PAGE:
USDA Forest Service
Forest Products Laboratory
One Gifford Pinchot Drive
Madison, WI 53705-2398
Wood Technology Transfer Fact Sheet
Other Common Names: Cajarana, Pau de santo (Brazil), Cancharana, Canxarana (Argentina), Congerana (Uruguay), Cedro-ra (Paraguay).
Distribution: Found in Paraguay, Uruguay, and Argentina but is most abundant in central and southeastern Brazil.
The Tree: Usually of medium height but with a large trunk up to 4 ft in diameter.
General Characteristics: Heartwood typically dull red or maroon, sometimes lighter colored with purplish streaks; not always sharply demarcated from the pinkish sapwood. The wood has a fragrant scent when fresh but without odor or taste when dry. Texture medium to coarse; grain generally straight, sometimes wary.
Weight: Basic specific gravity (ovendry weight/green volume) 0.55; air-dry density 42 pcf.
Mechanical Properties: (2-cm standard)
Moisture content Bending strength Modulus of elasticity Maximum crushing strength
(%) (Psi) (1,000 psi) (Psi)
Green (30) 10,100 1,360 5,700
15% 12,700 NA 7,400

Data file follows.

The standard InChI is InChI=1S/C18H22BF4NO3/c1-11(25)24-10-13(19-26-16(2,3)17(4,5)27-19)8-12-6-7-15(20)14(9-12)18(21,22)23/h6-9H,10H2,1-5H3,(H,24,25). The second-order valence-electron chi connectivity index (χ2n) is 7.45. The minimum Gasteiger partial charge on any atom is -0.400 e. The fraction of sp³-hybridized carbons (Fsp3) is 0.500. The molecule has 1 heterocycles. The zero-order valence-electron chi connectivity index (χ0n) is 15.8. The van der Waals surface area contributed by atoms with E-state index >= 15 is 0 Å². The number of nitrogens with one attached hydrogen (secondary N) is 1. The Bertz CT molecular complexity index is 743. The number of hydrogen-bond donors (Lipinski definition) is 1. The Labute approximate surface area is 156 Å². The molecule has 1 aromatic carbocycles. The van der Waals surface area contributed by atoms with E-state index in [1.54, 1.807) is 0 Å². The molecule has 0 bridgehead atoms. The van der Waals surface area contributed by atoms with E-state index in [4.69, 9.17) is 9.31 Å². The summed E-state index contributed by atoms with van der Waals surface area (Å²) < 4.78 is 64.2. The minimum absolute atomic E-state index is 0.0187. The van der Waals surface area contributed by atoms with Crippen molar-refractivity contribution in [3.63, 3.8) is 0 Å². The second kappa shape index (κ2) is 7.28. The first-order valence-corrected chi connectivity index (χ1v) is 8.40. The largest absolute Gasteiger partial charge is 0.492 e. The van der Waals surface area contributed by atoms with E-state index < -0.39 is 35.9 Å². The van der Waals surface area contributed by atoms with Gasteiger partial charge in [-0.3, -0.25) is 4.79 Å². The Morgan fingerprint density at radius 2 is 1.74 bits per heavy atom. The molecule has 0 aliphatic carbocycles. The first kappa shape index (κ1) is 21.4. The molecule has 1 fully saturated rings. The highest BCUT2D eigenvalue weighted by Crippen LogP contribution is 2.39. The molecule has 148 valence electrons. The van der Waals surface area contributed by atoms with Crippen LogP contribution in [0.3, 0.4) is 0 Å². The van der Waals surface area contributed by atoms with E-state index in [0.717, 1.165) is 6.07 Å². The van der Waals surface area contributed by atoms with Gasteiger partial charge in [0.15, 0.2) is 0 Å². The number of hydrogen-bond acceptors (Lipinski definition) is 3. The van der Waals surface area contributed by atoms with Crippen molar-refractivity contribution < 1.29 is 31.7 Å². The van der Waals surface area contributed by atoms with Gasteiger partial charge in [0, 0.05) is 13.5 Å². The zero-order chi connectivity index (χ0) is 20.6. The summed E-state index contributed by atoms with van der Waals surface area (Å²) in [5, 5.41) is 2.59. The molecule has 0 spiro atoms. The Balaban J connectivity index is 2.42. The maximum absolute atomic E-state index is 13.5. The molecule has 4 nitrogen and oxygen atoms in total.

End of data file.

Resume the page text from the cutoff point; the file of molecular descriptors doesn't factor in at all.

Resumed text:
Air-dry Amsler toughness 147 in.-lb (2-cm specimen).
Drying and Shrinkage: No data available on drying characteristics. Shrinkage green to ovendry: radial 3.4%; tangential 6.6%; volumetric 10.4%.
Working Properties: The wood is easy to work, finishes smoothly.
Durability: Heartwood highly resistant to attack by decay fungi and insects.
Preservation: No data available.
Uses: General carpentry, interior and exterior construction, joinery, fine furniture, favored in Brazil for carving.
Additional Reading: (30), (56), (69)
30. Instituto de Pesquisas Tecnologicas. 1956. Tabelas de resultados obtidos para madeiras nacionais. Bol. Inst. Pesqu. tec. Sao Paulo No. 31.
56. Record, S. J., and R. W. Hess. 1949. Timbers of the new world. Yale University Press, New Haven, Conn.
69. Tortorelli, L. A. 1956. Maderas y bosques argentinos. Editorial Acme S.A.C.I. Maipu 92, Buenos Aires.
From: Chudnoff, Martin. 1984. Tropical Timbers of the World. USDA Forest Service. Ag. Handbook No. 607.